APhA-ASP Chapter Receives FBI Honor for Efforts in Fight Against Prescription Drug Abuse

FBI recognizes UNM chapter of APhA-ASP.

PRESS RELEASE

FBI recognizes UNM chapter of APhA-ASP

The FBI recognized and honored The University of New Mexico College of Pharmacy (UNM) chapter of the American Pharmacists Association Academy of Student Pharmacists (APhA-ASP) for its dedication and work in tackling prescription drug abuse in New Mexico through the national initiative, Generation Rx.

Generation Rx is brought to APhA-ASP through a collaboration with the Cardinal Health Foundation, The Ohio State University College of Pharmacy and the APhA Foundation. It is an educational program that increases public awareness of prescription medication abuse and encourages health care providers, community leaders, parents, teens, and college students to actively work to prevent abuse.

The UNM APhA-ASP chapter received an engraved crystal award at a ceremony last week in Washington, DC, to commemorate the students’ efforts. Nicole Perea, a third-year student pharmacist at UNM and local APhA—ASP Generation Rx Chair, accepted the award.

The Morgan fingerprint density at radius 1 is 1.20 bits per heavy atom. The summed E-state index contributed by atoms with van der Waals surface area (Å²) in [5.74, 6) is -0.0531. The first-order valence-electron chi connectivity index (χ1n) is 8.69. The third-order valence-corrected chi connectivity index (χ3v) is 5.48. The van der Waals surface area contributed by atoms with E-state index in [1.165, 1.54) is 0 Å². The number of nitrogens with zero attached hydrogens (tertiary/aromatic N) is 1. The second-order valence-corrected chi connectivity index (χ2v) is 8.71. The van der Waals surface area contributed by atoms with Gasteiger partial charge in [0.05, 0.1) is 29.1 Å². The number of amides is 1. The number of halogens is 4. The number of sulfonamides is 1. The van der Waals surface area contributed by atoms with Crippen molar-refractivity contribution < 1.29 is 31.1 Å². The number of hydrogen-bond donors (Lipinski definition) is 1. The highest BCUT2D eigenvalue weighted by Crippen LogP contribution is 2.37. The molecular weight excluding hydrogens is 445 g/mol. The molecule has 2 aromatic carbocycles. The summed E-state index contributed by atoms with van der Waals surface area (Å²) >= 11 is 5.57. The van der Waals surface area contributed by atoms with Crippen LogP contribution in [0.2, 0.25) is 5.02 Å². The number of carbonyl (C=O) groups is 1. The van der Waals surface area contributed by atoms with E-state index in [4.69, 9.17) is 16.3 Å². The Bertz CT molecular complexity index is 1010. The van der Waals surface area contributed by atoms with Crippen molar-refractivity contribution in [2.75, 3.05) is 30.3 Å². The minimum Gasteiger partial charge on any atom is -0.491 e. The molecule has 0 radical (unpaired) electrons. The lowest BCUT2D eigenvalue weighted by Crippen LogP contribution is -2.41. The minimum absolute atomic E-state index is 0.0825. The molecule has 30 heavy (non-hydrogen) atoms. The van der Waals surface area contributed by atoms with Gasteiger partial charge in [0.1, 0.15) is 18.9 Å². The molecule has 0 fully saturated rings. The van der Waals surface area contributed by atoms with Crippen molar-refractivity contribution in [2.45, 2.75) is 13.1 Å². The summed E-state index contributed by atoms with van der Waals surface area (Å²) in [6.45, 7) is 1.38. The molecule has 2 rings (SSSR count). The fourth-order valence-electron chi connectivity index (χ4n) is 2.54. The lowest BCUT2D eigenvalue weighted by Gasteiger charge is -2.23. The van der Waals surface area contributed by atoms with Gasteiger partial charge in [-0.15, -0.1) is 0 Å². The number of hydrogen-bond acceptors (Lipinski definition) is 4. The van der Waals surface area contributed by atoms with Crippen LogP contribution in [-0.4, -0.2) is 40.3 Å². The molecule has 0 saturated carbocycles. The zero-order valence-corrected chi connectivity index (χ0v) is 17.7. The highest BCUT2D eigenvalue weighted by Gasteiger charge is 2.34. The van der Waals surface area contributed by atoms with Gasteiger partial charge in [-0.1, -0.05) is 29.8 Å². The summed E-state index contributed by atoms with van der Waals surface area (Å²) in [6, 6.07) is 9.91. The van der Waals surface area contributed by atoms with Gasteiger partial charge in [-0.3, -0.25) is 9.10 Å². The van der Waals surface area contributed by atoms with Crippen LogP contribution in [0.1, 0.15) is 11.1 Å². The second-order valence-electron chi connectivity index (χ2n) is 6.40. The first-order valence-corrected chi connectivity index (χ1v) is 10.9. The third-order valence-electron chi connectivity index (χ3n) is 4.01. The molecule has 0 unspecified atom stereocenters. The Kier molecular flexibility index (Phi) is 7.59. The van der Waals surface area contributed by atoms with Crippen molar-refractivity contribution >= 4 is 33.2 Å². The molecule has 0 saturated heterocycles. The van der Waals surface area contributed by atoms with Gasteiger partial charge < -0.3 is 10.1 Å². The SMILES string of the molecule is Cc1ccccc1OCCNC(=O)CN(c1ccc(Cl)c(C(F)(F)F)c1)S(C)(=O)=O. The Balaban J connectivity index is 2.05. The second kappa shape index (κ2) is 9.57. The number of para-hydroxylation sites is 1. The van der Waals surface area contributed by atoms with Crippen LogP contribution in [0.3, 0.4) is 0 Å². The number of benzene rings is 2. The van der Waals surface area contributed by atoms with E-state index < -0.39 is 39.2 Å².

“Our students have worked so hard and to see their efforts recognized is an amazing feeling,” said Perea. “Pharmacists and student pharmacists are ideal for this type of outreach because we are the medication experts with the skills to educate the public,” she added.

Student pharmacists have used the Generation Rx initiative to educate and provide community outreach to address prescription drug abuse and misuse across the state. New Mexico ranks among the states with the highest rate of opioid overdose related deaths in the country, according to data from the Centers for Disease Control and Prevention.

Generation Rx provides a variety of outreach tools for pharmacists and student pharmacists to use, including educational toolkits. With these resources student pharmacists are able to deliver scenario-based presentations in high schools, create billboards, launch social media campaigns, and participate in prescription drug “take-back” events.

All UNM student pharmacists are extensively involved in community outreach activities. “We are able to educate others on the dangers of abusing prescription medications using the same skills we use to counsel our patients,” Perea noted.

The UNM Generation Rx program collaborates with community groups, schools, the Parent—Teacher Association of New Mexico and the U.S. Drug Enforcement Administration to address prescription drug abuse and misuse. Through these partnerships, the work the APhA-ASP chapter has done with Generation Rx has touched the lives of nearly 20,000 New Mexicans.